DUC insertion protocol
The DUC protocol for catheter insertion, based on published DUC decision-making algorithms5,10 and modified for the nursing scope of practice, was developed by the DUC interprofessional team (see Supplemental Digital Content Figure, available at: http://links.lww.com/JNCQ/A683). It was approved by the UTMC Nursing Practice Council and in 2012, was incorporated in the UTMC indwelling UC policy.
The protocol begins with an assessment of patients by the staff nurses for the level of difficulty with catheterization. A DUC consult is ordered for patients with (a) previous documented patient history of DUC placement, (b) radical prostatectomy or prostate surgery, (c) urethral stenosis/stricture, (d) pelvic radiation, (e) difficulty visualizing the urethral orifice (female), (f) meatal stenosis (male) and hyper/hypospadias (male), and (g) urological gynecologic pelvic surgery (female). Female patients with a history of urological/gynecologic/pelvic surgery are referred to urology. For all other patients, catheterization is attempted by the nurse. Unless the patient has lidocaine allergies, 10 mL of 2% lidocaine jelly is instilled in the male urethra at least 2 to 5 minutes prior to attempting UC insertion.
If the nurse meets resistance, visualizes blood from the meatus, or is unsuccessful in catheterization after 2 attempts, the DUC team is consulted. The DUC nurse inserts an 18 Fr Coudé tip catheter if the male patient has a history of benign prostatic hyperplasia, or a 12 Fr silicone catheter if the male patient has a history of urethral stricture. Staff nurses provide assistance with proper positioning and lighting female DUC insertions. If catheterization is still unsuccessful after 1 attempt with each type of catheter, a urology consult is initiated.
In addition to the DUC protocol, the interdisciplinary team developed a policy and procedure allowing RN DUC team members to reinsert suprapubic catheters, which have been in place for 30 days or more. Prior to the DUC Program, only urologists and trained physicians were permitted to insert suprapubic catheters.
DUC education course
A 2-hour course including didactic and clinical training using high-fidelity simulation was developed by the DUC interdisciplinary team and clinical simulation staff. Practice sessions and mentored experiences with the CNS and urologist were also included. Nursing team leaders with 2 or more years of experience from the 4 clinical settings with the highest volume of UC insertions (3 inpatient units and the emergency department) were invited to participate. Five training sessions were offered during a 3-month period mid-2012. Thirty-four nurses and supervisors averaging 11.3 years of experience (range of 3-32 years) successfully completed DUC training.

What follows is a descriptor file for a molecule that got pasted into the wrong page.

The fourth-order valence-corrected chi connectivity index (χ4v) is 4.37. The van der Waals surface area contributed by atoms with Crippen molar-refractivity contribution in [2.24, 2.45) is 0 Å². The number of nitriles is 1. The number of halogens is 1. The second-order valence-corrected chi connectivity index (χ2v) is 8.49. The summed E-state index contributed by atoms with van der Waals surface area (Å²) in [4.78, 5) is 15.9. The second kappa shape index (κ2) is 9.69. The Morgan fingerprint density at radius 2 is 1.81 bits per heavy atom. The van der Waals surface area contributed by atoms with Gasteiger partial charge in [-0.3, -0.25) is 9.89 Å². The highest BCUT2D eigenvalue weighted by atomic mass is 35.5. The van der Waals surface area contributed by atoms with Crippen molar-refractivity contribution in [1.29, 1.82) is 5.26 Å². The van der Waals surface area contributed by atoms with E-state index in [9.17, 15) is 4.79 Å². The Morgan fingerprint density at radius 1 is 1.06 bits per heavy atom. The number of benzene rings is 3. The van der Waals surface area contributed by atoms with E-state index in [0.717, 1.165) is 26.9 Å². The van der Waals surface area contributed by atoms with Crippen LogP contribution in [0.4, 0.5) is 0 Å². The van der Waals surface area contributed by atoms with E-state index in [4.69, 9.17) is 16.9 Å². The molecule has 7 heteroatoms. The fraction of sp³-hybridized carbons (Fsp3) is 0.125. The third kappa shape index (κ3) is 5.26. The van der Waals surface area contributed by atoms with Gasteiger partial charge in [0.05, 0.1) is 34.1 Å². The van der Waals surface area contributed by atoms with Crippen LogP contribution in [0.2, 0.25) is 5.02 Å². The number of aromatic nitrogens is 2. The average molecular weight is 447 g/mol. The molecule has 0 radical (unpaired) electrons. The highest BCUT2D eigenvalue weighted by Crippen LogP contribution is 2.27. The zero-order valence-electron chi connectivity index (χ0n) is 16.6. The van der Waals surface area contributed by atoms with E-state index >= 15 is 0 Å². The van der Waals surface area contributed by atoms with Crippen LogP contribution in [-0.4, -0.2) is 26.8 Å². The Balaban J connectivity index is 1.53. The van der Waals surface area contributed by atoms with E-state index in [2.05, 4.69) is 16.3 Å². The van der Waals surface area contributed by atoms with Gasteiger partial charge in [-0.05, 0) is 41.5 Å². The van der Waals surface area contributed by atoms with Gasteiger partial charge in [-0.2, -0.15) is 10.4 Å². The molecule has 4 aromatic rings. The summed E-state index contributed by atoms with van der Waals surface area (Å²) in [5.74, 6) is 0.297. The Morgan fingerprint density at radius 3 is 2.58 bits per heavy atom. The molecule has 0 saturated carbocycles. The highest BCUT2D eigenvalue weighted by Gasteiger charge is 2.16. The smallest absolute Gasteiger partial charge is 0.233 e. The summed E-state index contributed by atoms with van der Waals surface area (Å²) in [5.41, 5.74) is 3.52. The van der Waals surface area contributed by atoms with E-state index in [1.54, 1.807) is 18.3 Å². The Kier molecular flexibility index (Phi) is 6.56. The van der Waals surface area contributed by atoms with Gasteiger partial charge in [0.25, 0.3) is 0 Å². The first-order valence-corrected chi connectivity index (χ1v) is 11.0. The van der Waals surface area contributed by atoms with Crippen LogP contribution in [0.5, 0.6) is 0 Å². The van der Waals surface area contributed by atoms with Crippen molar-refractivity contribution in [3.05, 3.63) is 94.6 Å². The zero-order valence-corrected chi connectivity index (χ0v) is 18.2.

Topics on general urological anatomy and pathophysiology as well as case studies and decision-making scenarios were presented by nursing and physician experts during interactive classroom presentations. Simulation provided multiple opportunities to advance psychomotor skills in UC insertion, suprapubic catheter exchange, and troubleshooting 3-way catheters for continuous irrigation.15 High-fidelity manikins and realistic urological models were used for practice and validation. Live models were also available for practice with patient positioning during each skill session. Coaching and guided debriefing concluded each simulation session. Finally, observational opportunities with physician DUC experts were provided and encouraged. Following completion of all training requirements, participants were presented with a DUC insertion team lapel pin. During the 4-year study period, a total of 94 team leaders and clinically advanced nurses throughout the medical center completed DUC training.
RN DUC insertion team
Information on the DUC Program was disseminated to nurses and providers via electronic Huddle Boards, nursing council meetings, and quality care meetings the week before implementation. In October 2012, the inaugural RN DUC team of 34 nursing team leaders and nursing house supervisors became available for consultation.
Staff nurses called one of the 4 DUC-designated units or nursing supervisor for a patient consult. Arrival time on the patient's unit was expected within 30 minutes of the request.
After each consultation, a billing sheet was sent to the central supply and patient-specific data were entered into the DUC Log since there were no specific DUC data fields in the electronic medical record (EMR). It was not until mid-2017 that a DUC team field was added to the EMR.
A retrospective cohort study design was used to evaluate the effectiveness of the nurse-led DUC Program over a 4-year time period (May 1, 2013, to April 30, 2017) in reducing patient CAUTIs and urology consults for difficult catheterization. All UTMC patients who had a UC placed while hospitalized during the study period were included in the study.